How Your Income Type Affects Your Freedom at Workby
As Michael Gerber says, “Most small businesses don’t work ….. the owner does!” Small business ownership is seen as the dream destination for so many, the vehicle of choice to enable a better life for the owner and their family. However, the reality is often very different. In the worst cases, running your own company can verge on an inescapable nightmare, where both time and money are scarce, and excitement and hope are a distant memory.
As accountants and bookkeepers, we see clients inflicted with this condition, and we ourselves are certainly not immune from it. But it doesn’t have to be this way. Taking time to understand the symptoms, design a business model and implement smart technology can help you avoid the “small busyness trap.”
So, What is the Small Busyness Trap?
Remember that day you found your first client? Chances are you treated them like a brand-new child: You gave them all your attention (“Call me any time you like with any questions you have!”; “Here’s my home phone number”; “I’m here for you 24/7”).
If this sounds familiar, chances are, you are already starting to build you own busyness trap. As Richard Branson popularized, your purpose as a business owner is to build a team with a system that looks after the clients, who then look after the business. Ultimately, the company takes care of the owner, in that order. Unfortunately, what many of us do is go straight to the client and neglect building a team with a system. As a result, you end up taking care of your business.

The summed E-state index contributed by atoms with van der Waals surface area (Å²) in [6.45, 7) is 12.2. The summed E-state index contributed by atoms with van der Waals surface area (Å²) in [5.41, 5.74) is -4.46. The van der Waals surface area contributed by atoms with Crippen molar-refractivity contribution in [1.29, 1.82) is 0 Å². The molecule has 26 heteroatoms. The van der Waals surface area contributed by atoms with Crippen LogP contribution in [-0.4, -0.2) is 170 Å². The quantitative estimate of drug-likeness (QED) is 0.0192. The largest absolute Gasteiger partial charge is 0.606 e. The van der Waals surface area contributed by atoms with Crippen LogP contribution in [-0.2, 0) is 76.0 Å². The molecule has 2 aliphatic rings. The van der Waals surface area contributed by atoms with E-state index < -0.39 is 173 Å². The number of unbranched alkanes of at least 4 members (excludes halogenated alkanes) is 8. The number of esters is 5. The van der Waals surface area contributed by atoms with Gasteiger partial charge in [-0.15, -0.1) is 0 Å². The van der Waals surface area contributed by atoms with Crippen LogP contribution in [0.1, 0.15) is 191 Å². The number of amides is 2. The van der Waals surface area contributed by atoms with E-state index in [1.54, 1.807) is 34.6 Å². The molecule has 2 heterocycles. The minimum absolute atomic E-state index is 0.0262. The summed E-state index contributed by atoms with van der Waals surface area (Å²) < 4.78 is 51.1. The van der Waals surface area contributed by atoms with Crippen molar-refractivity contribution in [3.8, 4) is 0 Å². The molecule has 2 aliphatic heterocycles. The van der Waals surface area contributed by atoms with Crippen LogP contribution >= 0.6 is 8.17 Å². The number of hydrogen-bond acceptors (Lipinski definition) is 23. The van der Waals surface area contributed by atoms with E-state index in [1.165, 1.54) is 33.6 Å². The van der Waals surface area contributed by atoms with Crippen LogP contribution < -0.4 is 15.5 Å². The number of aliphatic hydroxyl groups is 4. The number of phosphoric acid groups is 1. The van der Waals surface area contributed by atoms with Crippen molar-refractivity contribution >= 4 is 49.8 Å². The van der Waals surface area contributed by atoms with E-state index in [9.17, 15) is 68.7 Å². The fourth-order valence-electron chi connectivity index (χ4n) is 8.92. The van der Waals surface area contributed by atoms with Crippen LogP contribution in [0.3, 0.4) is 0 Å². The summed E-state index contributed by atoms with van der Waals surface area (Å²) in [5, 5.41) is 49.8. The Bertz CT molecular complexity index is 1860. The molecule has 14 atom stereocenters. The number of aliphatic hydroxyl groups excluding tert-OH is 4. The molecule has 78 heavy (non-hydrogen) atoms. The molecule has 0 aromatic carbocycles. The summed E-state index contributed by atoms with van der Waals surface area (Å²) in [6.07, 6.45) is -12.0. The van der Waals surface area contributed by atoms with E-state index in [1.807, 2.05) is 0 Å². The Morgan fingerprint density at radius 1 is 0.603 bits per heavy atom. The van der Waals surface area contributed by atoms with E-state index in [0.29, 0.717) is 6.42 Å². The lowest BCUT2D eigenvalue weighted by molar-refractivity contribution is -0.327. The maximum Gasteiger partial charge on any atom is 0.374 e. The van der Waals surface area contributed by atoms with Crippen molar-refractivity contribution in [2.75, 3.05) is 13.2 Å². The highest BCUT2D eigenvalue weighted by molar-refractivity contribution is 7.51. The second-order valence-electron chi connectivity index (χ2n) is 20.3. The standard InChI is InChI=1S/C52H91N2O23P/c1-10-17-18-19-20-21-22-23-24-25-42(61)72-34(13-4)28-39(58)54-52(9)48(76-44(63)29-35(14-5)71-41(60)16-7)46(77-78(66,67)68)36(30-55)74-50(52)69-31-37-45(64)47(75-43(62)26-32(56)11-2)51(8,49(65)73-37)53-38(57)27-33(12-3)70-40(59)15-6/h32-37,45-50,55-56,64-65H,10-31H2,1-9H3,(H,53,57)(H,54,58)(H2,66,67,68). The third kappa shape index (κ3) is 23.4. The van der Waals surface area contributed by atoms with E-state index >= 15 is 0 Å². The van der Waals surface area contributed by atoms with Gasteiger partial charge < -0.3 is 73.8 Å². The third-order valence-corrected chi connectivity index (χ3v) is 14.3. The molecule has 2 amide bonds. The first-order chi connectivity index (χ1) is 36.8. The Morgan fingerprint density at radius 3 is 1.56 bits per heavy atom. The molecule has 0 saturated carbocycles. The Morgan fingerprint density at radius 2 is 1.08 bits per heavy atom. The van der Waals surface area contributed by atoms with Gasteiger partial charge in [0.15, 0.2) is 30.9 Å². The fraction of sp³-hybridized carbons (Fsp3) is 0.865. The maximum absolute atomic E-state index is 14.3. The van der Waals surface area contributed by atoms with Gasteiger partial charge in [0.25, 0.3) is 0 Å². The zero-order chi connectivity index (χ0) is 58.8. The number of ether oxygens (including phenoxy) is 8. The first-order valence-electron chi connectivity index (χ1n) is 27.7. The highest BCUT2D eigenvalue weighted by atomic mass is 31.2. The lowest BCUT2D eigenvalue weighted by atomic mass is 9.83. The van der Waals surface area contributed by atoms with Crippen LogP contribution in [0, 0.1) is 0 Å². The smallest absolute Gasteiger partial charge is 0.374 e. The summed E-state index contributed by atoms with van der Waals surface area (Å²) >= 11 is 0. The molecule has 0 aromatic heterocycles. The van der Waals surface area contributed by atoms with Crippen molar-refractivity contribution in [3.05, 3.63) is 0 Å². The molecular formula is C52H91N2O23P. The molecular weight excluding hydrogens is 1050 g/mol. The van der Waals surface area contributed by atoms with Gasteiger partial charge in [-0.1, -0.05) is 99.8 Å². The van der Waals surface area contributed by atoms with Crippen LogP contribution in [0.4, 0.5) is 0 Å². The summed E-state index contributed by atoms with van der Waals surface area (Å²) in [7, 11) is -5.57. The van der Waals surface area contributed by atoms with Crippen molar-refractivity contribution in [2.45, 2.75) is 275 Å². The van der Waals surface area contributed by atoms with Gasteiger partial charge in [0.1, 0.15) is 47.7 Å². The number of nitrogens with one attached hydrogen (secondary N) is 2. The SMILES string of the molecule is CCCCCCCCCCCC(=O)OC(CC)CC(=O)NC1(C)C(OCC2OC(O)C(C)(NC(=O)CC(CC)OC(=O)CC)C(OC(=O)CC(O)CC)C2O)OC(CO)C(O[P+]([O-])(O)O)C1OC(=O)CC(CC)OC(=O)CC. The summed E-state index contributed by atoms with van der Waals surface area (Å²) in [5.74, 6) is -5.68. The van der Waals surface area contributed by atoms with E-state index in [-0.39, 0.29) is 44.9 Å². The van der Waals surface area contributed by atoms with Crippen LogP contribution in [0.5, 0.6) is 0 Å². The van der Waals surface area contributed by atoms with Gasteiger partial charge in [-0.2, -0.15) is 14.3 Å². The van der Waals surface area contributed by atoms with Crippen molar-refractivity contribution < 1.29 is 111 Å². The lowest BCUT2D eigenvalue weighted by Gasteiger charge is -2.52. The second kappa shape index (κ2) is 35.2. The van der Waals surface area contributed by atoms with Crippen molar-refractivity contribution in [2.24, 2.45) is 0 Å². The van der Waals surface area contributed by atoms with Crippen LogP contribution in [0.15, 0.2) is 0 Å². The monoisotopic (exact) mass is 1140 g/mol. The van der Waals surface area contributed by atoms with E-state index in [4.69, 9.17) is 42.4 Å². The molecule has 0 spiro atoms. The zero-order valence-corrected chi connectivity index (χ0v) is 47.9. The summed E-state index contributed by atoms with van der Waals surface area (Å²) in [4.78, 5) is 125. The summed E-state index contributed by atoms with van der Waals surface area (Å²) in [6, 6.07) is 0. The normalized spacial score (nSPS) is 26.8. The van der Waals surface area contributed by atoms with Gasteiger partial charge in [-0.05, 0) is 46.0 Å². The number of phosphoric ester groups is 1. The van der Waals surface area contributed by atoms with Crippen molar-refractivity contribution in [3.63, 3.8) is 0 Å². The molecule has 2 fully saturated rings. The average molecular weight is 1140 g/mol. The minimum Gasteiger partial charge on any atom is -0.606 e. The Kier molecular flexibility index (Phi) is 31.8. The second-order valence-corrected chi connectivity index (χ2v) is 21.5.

It’s Not What You Make But How You Make It that Counts
When it comes to creating any business, it’s important to start with the end in mind: Why are you in business in the first place and how are you going to achieve your desired outcome. For some, it’s about creating a company that supports a lifestyle enabling more freedom (time and money), while for others, it’s about building a business and realizing the asset in a sale (the lump sum retirement plan). Unfortunately, for many, it remains an organization they progressively despise, consisting of monotonous, unfulfilling work (no time and not enough money).
Three types of income exist in an accounting firm, and your mix of these will have a strong correlation to the amount of freedom you are able to obtain from your business:
1. Active, Non-Recurring Income
This income type typically requires physical effort to generate. These firms often bill on an hourly and/or charge-and-recover basis. There are physical constraints on this type, such as number of hours in a day and market tolerated hourly rates that place a limit on its upside potential. The work is often ad hoc in nature and geared around solving problems or undertaking specific tasks, such as troubleshooting a client’s accounting file, answering tax queries or converting desktop to cloud accounting systems. There is a high potential for the commoditization of these types of services, as they are also often reactively performed following a request from the client.